For example, you say “Aspiration cannot be dealt with when there is nothing to aspire to unless you are in the top 10% (or less)”.
If this statement is true then I am puzzled as to how the Labour and Co-op movements etc developed and using a more recent example, how Nelson Mandela came to lead an African country.
First, let me dismiss all argument based on comparison with Nelson Mandela. The man is an exception to all rules.
And let’s also not confuse the current environment with that which existed a century and more ago: things have changed a lot. Which is my point: things have changed so much that for most there is nothing to aspire to in our society: intuitively some young people are not aspiring in the way the education system (and the neo-liberal market infrastructure) assumes desirable for two reasons.
First of all an increasing number question the relevance of aspiration when all it seems to entail is excess consumption that is destroying the environment paid for with a burden of debt that will last until retirement, and beyond. Quite reasonably they ask if that consumption is the real meaning of being and whether that debt is a burden worth enduring to suffer that lack of meaning. Some, and it is an increasing number, are clearly deciding to opt out of that system. They are quite rationally not aspirational in the way the market system demands they be.
Second, intuitively many people know that there is no point in being aspirational when the prospect of success is very, very low indeed. Real wages for most people in the UK have hardly advanced in decades. Nor has real wealth — unless you are in the top 10% of income earners — and even then most of the advantage goes to the top 1%. The gap between the richest and poorest is widening. The chances of breaking out of your social situation and advancing up the materially measured social hierarchy — which is presumably what aspiration means in this context — is reducing rapidly as social mobility declines in the UK.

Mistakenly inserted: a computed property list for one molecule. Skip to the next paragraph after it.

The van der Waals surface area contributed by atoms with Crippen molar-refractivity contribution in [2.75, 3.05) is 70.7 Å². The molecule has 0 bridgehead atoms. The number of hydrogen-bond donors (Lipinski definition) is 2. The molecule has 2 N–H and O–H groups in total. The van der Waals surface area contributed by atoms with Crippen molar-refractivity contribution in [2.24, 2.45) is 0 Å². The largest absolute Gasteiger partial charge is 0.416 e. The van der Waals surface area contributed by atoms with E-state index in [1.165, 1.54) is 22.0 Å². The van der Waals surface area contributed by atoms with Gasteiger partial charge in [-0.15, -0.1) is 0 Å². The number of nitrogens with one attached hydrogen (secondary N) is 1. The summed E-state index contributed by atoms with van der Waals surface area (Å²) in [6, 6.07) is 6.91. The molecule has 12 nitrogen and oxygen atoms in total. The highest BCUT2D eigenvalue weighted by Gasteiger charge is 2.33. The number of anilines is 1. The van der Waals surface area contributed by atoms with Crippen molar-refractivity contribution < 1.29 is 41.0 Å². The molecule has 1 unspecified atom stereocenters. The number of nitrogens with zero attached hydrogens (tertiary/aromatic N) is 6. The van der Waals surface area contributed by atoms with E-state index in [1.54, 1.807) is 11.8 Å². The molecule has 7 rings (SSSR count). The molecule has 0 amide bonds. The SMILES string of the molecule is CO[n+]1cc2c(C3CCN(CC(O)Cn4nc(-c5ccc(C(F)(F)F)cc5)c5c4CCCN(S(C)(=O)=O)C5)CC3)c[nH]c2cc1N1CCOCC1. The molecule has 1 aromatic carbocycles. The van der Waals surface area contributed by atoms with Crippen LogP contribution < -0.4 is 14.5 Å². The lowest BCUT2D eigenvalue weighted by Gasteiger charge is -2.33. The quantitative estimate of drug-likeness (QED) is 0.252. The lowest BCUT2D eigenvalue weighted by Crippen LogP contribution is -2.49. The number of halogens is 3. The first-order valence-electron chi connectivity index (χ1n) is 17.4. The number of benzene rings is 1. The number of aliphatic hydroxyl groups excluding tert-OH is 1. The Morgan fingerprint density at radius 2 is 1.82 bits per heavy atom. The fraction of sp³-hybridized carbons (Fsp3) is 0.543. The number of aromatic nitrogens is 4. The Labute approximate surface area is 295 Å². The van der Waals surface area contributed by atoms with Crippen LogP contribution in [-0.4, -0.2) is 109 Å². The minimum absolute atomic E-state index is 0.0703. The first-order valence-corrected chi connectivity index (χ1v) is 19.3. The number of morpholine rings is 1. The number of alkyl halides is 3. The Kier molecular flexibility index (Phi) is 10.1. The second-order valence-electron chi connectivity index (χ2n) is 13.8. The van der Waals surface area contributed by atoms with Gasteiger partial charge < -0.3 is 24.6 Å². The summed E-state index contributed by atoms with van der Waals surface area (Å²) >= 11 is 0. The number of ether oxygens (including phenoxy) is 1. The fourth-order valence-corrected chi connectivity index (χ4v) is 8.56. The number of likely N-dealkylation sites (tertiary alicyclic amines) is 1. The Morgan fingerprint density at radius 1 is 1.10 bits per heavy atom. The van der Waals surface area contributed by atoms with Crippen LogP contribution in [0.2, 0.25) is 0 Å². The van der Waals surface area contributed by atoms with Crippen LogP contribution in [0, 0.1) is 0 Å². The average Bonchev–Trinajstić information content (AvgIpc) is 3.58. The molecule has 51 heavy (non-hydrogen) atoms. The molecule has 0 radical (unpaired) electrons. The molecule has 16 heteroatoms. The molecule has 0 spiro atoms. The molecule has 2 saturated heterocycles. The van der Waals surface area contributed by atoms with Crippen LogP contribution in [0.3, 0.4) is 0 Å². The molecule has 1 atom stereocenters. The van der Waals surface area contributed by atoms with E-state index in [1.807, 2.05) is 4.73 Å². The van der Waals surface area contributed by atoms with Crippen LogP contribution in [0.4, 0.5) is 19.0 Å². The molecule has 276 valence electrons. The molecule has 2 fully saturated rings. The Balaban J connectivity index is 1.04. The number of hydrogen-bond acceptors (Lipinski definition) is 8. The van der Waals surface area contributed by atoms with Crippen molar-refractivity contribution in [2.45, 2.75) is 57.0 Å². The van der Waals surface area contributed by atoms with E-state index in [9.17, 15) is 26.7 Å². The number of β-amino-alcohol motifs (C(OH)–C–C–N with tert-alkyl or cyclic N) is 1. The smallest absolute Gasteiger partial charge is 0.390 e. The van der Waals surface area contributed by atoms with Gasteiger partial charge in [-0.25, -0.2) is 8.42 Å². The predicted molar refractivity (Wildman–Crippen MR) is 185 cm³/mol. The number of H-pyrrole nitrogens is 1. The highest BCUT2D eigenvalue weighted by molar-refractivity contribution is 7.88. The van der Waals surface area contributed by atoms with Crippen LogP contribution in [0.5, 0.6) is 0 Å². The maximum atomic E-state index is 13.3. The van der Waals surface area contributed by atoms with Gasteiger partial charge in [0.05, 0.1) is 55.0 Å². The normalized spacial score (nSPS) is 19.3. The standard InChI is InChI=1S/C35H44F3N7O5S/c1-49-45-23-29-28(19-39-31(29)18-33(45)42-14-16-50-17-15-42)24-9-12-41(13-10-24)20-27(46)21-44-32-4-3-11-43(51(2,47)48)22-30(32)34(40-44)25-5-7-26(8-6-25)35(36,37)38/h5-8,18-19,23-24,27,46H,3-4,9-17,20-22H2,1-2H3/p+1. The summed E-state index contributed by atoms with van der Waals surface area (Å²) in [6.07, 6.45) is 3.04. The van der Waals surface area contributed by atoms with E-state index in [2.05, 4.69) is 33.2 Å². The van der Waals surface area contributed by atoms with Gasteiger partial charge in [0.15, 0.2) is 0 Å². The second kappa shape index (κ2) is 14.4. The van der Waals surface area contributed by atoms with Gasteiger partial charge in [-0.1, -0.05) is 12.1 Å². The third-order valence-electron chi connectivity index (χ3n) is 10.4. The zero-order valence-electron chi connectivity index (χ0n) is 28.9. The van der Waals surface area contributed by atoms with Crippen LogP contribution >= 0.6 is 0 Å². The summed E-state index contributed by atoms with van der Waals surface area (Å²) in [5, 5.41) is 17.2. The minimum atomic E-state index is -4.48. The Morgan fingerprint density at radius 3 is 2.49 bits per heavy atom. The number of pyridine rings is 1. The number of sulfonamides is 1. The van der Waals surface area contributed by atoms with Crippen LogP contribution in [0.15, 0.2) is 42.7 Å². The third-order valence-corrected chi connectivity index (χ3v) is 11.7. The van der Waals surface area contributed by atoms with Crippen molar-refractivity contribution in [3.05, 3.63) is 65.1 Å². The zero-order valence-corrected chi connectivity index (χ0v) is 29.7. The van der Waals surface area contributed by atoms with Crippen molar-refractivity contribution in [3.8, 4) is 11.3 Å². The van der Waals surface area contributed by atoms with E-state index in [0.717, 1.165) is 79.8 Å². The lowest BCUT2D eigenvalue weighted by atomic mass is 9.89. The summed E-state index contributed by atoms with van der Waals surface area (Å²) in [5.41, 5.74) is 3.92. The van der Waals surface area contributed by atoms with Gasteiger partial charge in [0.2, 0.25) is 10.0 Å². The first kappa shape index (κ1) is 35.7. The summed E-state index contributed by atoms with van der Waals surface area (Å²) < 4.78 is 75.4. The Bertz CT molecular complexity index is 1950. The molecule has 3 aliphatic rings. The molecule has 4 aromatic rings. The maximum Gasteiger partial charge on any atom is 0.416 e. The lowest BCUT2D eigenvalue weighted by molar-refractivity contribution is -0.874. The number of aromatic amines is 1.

Of course people don’t measure this sort of thing — but all around them they see and hear the evidence that this is true — that you are, in the vast majority of cases, stuck where you are. Even things that used to appear normal — such as buying your own home — are now beyond the means of a significant part of the population. They will never be able to own the one thing most people have always aspired to because the price is way beyond the means of people on above average, let alone average, incomes in the UK.
And if you can’t aspire to this rather basic standard of security — which the rented sector cannot emulate in its current form — you are forced to adopt a very different view of what life is going to be about.
Comparing to the early 20th century and late 19th century is in that circumstance little short of absurd. It was then vey obvious that aspiration would bring reward. But now you can seek to secure a sensible and useful job, have a partner, and find yourselves under a mountain of debt with young children in a home too mean to allow you to live well (which is the standard offering now put up by market driven builders) and face a life of misery as a result. So why bother?
This is the problem for the next decade. If we cannot solve this and give people reason to hope again we’re in very deep trouble.
There is no chance whatsoever that the market will do that.
It’s the market, after all, that has killed aspiration by denying its rewards to most people.
And the result is not just a loss of aspiration, but a world of insecurity and fear. Fear on the part of those denied hope as to what might happen to them and fear by the minority that have command of resources about how they can hold on to what they have — and maintain the difference between them an the rest of society (which is, for example, what the whole private school market is really all about).
This is the challenge social democrats have to rise to and resolve. I doubt if anyone else can or will.